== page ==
I also believe that word choice is an important trait of prose writing as well. Using one exact word, "le mot juste" as I call it in class, is far more effective than using a string of mediocre adjectives. It is important for an author to use precise words in order to convey the appropriate meaning to the reader.
So it has occurred to me over these past few days that I have perhaps held too closely to my "connotative" meaning of the word adventure - rather than be willing to embrace the other possible meanings. See, I have always considered myself a loather of adventure - but I recently decided to investigate The denotative meaning of the word gives a rather broad definition (as found in the Merriam-Webster Dictionary):
- an undertaking usually involving danger and unknown risks
- an encountering of risks (the spirit of adventure)
- an exciting or remarkable or remarkable experience
- an enterprise involving financial risk
For as long as I can remember I have only viewed adventure as "danger" and life or death situations. Neither of those parameters hold any interest to me.
As a child I remember watching Peter Pan and thinking "why would anyone want to remain a boy in Neverland when there were Pirates who threatened one's life?" This did not sound like fun to me at all.
Then in adolescence the Indiana Jones films taught me that adventure meant snake pits and tied to the stake and constantly being shot at from all directions. I would rather have a desk job, thank you very much.
My husband has always been intrigued by adventurous experiences like sky-diving and wilderness survival. Neither of these events sound appealing to me.
So through years of conditioning - I have determined that I am not adventurous. I do not like adventure and I therefore I am "boring"
But recently it has occurred to me that this is only one definition of the word. The other definition of adventure is exactly what I am doing this summer when I travel to Paris for two weeks on my own: an exciting or remarkable experience. This will be remarkable and it is not an every day event. I am surprised how many friends have said that they "could never do that" --- travel to a foreign country on their own. While I admit that I do have a bit of anxiety (especially with regards to navigating the Charles de Gaulle airport) I do not think what I am doing is "death defying" In fact, I think what I am doing is fun.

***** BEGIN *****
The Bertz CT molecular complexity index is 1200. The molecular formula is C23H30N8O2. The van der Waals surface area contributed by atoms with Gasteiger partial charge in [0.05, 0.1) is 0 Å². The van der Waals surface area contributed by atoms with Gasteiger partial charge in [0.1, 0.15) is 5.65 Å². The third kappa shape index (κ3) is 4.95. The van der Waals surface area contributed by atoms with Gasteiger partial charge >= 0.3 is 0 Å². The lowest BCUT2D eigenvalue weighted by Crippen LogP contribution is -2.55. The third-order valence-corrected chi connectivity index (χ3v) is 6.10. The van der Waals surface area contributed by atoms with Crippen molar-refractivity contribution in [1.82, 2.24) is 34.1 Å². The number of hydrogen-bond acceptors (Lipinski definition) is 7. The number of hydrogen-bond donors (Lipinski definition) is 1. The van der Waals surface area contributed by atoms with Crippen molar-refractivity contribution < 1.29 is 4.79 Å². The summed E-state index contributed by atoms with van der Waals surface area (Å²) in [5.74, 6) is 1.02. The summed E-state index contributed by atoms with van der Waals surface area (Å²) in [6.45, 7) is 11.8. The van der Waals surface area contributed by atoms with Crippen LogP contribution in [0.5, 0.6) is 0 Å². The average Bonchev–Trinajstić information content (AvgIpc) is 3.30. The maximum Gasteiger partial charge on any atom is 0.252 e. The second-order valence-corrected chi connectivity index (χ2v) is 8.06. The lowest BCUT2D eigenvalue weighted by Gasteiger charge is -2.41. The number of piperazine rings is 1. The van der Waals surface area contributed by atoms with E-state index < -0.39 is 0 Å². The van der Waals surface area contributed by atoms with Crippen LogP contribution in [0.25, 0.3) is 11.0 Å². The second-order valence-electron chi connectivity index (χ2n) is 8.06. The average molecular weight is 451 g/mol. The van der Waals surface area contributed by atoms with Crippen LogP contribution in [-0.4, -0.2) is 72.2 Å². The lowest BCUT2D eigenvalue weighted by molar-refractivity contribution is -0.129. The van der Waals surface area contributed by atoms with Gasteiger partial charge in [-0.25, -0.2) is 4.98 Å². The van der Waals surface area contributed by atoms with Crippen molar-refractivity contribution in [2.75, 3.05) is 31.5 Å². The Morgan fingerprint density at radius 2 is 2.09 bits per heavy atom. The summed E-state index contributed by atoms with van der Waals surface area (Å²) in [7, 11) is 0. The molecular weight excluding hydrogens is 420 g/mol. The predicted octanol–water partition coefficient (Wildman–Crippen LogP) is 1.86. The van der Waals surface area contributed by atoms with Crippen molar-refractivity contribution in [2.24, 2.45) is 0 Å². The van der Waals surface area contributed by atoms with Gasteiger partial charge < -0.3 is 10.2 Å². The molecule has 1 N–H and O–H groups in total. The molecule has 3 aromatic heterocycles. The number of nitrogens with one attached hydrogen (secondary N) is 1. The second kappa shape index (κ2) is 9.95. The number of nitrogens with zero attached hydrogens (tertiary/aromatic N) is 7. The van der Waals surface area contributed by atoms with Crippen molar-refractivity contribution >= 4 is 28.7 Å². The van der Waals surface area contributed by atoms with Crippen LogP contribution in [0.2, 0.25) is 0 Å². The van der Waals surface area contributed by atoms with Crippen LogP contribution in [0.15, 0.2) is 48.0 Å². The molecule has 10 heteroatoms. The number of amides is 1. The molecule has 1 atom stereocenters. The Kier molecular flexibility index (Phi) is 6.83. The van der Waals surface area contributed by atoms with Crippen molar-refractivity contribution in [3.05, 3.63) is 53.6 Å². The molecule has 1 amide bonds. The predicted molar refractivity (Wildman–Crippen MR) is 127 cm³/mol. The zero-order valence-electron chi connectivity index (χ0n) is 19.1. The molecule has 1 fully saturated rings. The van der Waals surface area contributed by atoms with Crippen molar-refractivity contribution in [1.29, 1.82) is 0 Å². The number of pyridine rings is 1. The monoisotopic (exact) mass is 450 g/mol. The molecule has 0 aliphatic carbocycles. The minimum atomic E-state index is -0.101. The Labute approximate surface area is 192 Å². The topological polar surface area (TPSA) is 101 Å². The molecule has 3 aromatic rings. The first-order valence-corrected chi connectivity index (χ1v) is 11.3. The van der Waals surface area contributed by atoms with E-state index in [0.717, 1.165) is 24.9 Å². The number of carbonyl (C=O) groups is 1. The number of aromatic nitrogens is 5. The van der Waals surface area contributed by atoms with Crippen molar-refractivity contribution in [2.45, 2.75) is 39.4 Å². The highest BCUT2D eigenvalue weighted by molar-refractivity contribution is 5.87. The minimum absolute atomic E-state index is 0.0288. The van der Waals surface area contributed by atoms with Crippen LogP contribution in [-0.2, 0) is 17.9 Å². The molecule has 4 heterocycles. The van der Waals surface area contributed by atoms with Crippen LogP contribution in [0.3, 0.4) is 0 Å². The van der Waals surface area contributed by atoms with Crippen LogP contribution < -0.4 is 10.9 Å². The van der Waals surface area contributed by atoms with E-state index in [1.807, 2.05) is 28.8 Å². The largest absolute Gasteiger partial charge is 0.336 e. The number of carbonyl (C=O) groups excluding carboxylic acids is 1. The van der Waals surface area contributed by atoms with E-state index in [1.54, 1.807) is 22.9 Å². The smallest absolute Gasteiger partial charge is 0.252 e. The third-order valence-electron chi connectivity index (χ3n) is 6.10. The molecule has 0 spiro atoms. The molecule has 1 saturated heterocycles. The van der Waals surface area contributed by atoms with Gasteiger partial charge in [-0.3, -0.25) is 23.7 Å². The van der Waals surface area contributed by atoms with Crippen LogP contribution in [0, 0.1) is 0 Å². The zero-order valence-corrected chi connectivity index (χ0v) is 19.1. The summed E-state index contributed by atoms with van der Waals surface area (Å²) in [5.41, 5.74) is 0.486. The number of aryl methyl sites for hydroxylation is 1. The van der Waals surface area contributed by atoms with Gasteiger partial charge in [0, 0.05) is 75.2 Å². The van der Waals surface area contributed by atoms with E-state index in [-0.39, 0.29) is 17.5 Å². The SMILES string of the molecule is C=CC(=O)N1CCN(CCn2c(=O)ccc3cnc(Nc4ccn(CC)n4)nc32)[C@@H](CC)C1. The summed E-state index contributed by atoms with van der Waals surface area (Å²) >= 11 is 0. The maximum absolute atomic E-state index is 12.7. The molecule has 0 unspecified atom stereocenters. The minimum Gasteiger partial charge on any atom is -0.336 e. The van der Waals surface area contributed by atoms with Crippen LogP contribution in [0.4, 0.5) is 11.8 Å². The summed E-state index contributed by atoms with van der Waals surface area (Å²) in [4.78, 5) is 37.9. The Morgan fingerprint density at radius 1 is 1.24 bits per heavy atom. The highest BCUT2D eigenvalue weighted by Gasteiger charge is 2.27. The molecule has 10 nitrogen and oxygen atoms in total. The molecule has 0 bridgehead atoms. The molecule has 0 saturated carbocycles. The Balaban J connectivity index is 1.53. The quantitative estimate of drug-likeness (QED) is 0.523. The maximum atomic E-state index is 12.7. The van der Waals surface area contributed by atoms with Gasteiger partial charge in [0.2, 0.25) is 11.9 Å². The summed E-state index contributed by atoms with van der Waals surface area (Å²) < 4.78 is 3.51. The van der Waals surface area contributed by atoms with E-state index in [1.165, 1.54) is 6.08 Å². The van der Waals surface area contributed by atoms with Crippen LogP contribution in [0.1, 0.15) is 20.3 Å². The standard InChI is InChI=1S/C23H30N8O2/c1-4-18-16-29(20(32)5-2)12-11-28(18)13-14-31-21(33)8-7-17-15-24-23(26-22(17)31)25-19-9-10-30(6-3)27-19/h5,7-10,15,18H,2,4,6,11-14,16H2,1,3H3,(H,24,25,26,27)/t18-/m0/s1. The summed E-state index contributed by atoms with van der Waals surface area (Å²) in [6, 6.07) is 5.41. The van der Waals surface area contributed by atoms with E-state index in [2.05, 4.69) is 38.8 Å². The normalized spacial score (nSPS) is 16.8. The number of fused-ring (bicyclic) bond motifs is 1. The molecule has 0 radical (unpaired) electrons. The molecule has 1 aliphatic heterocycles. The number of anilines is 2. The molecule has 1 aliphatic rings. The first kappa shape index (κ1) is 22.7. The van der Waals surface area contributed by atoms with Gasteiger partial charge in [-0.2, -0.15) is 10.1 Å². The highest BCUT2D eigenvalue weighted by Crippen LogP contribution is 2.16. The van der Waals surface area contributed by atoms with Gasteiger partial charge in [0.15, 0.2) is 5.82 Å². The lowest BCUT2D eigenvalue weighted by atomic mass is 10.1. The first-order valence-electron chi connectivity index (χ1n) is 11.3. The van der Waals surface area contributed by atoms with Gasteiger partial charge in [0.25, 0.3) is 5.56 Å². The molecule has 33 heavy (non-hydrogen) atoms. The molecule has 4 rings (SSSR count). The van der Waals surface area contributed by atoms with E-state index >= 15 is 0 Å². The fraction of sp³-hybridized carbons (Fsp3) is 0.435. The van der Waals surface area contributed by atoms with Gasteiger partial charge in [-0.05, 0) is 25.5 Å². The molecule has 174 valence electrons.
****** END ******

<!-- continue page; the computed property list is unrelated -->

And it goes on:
So it occurs to me that perhaps I need to rethink my connotative meaning of the word. I need to stop limiting myself to the box of 'safe and boring' and recognize that I do have an adventurous spirit. I may not like to take risks - but I do like to travel and pursue those remarkable experiences that reveal themselves through the immersion in a foreign culture. While eating alone in a restaurant is not a "life or death situation" - it is definitely an experience outside my comfort zone. But I am willing to risk this uncomfortable feeling to truly experience the French culture.
So today I have decided to call myself an "adventurer" -- maybe not in the league with Indiana Jones, but remarkable none the less.